An exploration of how technology has co-opted the metaphors of religion, with uncanny and discomfiting results.
Essayist O’Gieblyn is a former Bible school student who lost her faith, but living in the real world is no escape from spiritual discourse, especially when it comes to the internet. Much of this intellectually wide-ranging, occasionally knotty book turns on the ways we reflexively apply religious imagery to online life, “constantly, obsessively enchanting the world with life it does not possess.” The author begins her considerations concretely, discussing her relationship with an Aibo, a robotic dog loaded with convincingly doggy idiosyncrasies; bonding with the machine, she wonders if humans are built “to see life everywhere we look.” And if that’s irrational, what’s the rational approach? To a surprising degree, she finds, scientists can’t escape a kind of modified God-talk despite their learnedness and rigor. They speak of “emergence” of group consciousness online, ponder the mystical unknowability of matter in quantum physics, or propose that we might all be living in a computer simulation, a theory O’Gieblyn reads as old creationist wine in new bottles. The author is a whip-smart stylist who’s up to the task of writing about this material journalistically and personally; her considerations encompass string theory, Calvinism, “transhuman” futurists like Ray Kurzweil, and The Brothers Karamazov, which features “a moral drama that for me has lost none of its essential power.” Though sometimes overly digressive, toward the end the author sharpens her concern that “enchanting” the internet risks our being blind to how it exploits us: “We are indeed the virus, the ghost in the machine, the bug slowing down a system that would function better, in practically every sense, without us." The machines aren’t alive, but that doesn’t mean they’re not taking over.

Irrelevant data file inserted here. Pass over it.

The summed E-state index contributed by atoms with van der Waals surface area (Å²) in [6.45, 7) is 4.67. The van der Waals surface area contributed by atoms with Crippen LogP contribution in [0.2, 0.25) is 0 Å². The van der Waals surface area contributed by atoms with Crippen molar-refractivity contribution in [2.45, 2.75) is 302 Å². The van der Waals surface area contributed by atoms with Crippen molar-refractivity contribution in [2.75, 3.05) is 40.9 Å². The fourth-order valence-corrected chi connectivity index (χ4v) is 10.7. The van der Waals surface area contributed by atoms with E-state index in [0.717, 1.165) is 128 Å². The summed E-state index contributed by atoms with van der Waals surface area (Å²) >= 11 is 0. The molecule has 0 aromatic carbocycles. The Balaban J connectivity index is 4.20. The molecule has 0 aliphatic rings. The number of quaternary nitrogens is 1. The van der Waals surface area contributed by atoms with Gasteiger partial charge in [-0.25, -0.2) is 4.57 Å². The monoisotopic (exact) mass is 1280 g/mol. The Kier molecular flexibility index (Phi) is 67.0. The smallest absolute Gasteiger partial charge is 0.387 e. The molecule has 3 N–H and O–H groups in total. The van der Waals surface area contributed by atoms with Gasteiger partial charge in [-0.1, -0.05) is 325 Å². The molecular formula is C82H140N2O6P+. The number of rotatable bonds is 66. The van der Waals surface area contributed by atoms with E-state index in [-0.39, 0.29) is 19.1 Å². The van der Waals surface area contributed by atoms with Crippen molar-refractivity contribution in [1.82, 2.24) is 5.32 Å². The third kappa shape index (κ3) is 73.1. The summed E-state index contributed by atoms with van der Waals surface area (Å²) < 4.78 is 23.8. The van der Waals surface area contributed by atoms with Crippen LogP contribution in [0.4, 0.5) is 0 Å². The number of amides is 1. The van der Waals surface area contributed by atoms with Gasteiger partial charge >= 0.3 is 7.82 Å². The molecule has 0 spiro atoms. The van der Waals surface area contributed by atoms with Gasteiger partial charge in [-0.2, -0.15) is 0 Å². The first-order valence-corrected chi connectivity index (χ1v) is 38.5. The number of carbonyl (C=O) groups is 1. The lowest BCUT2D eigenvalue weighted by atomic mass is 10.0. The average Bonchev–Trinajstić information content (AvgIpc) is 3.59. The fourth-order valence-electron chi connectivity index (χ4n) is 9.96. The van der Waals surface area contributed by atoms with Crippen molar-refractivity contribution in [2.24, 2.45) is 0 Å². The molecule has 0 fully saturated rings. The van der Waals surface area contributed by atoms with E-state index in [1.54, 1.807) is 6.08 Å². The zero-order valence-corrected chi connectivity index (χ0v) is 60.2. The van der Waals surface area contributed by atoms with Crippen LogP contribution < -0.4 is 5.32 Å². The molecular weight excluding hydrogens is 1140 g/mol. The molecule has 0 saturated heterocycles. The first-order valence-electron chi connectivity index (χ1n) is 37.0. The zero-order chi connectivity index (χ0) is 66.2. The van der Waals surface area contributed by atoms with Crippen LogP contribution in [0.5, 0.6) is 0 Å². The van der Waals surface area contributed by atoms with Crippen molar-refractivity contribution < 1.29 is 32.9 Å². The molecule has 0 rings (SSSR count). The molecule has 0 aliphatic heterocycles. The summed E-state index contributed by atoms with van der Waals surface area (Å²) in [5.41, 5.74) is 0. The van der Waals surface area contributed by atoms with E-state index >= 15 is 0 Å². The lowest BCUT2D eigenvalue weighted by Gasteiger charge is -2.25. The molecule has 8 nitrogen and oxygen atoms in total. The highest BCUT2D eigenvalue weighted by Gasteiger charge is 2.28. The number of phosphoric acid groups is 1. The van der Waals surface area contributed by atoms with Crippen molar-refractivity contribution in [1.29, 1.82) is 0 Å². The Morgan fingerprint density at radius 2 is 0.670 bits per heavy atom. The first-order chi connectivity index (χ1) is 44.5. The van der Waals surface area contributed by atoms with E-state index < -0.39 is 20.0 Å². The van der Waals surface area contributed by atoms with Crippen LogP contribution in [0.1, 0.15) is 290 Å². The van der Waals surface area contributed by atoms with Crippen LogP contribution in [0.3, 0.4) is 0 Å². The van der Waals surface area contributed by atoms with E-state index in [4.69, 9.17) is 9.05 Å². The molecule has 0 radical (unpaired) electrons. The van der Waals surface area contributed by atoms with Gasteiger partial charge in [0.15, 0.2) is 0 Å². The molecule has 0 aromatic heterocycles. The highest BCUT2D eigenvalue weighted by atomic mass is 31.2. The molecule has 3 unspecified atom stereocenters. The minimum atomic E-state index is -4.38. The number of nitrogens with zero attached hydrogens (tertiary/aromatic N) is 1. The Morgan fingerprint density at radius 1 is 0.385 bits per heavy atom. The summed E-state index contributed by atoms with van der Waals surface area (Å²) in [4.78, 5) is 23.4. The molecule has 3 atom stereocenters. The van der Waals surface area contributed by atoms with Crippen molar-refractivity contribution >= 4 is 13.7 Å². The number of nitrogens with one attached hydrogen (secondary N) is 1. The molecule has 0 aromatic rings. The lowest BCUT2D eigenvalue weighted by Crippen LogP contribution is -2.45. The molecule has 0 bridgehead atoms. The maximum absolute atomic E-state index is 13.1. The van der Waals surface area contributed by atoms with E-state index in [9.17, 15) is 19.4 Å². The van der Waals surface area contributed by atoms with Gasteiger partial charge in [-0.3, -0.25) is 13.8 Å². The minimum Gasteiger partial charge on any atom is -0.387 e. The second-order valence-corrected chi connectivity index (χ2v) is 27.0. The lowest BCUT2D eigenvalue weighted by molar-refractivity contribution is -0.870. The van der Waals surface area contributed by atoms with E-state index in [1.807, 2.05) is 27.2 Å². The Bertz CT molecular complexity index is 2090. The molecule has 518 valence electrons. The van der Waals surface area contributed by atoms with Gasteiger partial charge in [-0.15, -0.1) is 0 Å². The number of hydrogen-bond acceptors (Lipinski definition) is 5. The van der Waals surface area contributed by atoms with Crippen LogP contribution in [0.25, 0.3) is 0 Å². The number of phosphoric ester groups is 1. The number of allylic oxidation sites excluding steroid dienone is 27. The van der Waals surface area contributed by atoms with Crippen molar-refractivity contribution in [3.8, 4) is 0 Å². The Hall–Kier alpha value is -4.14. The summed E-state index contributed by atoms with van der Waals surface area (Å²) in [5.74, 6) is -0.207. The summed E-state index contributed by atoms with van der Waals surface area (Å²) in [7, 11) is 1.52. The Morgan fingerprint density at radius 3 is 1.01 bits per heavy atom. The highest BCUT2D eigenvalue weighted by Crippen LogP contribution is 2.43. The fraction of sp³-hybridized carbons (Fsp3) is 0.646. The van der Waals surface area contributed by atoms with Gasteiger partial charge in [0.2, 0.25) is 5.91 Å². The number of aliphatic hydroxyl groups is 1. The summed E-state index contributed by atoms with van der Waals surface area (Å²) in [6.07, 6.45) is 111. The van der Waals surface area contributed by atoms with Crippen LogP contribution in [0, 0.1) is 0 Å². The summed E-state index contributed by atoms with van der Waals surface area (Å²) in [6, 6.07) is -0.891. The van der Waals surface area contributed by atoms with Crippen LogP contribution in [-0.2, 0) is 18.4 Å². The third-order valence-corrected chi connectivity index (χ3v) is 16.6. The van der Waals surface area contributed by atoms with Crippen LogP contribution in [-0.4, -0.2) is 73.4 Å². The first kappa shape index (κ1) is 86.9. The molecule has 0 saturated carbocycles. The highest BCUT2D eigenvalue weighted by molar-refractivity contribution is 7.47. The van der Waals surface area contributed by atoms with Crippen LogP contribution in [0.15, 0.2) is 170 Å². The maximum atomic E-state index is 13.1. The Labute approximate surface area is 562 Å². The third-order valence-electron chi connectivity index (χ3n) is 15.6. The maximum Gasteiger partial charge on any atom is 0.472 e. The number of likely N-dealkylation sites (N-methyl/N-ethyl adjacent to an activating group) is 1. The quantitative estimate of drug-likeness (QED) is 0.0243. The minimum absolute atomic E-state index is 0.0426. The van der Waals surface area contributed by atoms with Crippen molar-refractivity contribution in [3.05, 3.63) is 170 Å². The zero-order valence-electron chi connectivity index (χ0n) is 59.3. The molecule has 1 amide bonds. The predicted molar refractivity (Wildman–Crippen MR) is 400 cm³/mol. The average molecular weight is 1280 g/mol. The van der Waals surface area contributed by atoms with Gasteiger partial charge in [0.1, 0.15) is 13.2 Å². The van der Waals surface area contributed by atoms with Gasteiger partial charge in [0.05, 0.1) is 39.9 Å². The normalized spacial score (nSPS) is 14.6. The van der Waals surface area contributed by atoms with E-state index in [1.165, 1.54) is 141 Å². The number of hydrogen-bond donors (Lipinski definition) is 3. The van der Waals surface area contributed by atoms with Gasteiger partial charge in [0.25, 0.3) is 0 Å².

A melancholy, well-researched tour of faith and tech and the dissatisfactions of both.